2014 News Releases
Education Policy Brief – Indiana Teacher Evaluation: At the Crossroads of Implementation
(December 1, 2014)
There’s a disconnect in how teachers, principals and superintendents view educator evaluation systems that are being implemented in Indiana, according to a policy brief issued by the Center on Education and Lifelong Learning at Indiana University.
Indiana University center receives Pfizer Foundation grant to support 'age-friendly' communities (November 3, 2014)
Grantmakers In Aging, a national association of funders, and the Pfizer Foundation have announced a third year of funding for the Community AGEnda Initiative to help American communities -- including Bloomington and others in Indiana -- become great places to grow up and grow old.
Indiana Institute Annual Report for 2014 (July 2, 2014)
The 2013 Annual Report focuses on the work of the Indiana Institute on Disability and Community at Indiana University, Bloomington.
IU Institute helps Huntington University Include Students with Intellectual Disabilities on Campus (May 20, 2014)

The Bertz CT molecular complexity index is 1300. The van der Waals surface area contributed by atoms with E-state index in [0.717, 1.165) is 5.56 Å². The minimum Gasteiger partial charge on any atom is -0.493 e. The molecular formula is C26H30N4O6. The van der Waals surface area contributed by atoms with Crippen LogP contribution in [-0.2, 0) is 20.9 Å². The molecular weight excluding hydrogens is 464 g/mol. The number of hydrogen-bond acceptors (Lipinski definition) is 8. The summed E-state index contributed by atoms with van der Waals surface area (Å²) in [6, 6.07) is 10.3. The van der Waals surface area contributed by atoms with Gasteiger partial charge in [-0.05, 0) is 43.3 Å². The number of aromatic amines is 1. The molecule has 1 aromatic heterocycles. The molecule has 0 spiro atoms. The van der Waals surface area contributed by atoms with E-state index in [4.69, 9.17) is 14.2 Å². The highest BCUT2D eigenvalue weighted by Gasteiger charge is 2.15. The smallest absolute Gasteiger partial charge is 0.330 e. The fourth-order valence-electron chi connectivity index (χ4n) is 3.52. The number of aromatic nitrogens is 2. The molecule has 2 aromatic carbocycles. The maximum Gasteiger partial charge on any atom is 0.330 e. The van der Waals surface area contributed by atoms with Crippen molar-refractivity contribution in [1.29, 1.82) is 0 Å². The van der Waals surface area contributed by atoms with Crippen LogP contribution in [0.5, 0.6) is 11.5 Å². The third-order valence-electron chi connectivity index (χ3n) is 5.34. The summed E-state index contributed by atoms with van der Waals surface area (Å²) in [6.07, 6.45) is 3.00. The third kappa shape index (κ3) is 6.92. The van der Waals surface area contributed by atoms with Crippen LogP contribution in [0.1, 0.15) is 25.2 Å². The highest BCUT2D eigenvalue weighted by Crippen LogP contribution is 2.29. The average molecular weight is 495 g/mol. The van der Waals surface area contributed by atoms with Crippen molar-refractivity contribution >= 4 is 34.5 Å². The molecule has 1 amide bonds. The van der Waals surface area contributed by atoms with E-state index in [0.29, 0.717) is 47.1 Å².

Six high school students with intellectual disabilities will be attending an orientation program this spring and summer at Huntington University.
Indiana University Program helps Students with Intellectual Disabilities Participate in College Life (April 2, 2014)
Grant from IU Institute Supports INSPIRE Partnership between Franklin College and Local High Schools
Grant to Study Innovative Employment Intervention for Students with Disabilities (March 19, 2014)
High school students with disabilities too often leave school without the connections they need to adult services and supports and are therefore unprepared for paid employment. Many remain unemployed and dependent on their families. Participants in a new research project, however, think that can change.
School-Based Childhood Obesity Prevention Programs Prove Successful (January 23, 2014)
A study by researchers from Indiana University’s Indiana Institute on Disability and Community and Ewha Womans University, Seoul, South Korea, found that both public and private schools, despite some variability, could successfully implement programs designed to reduce the percentages of overweight children and modify their dietary habits, physical activities and sedentary behaviors.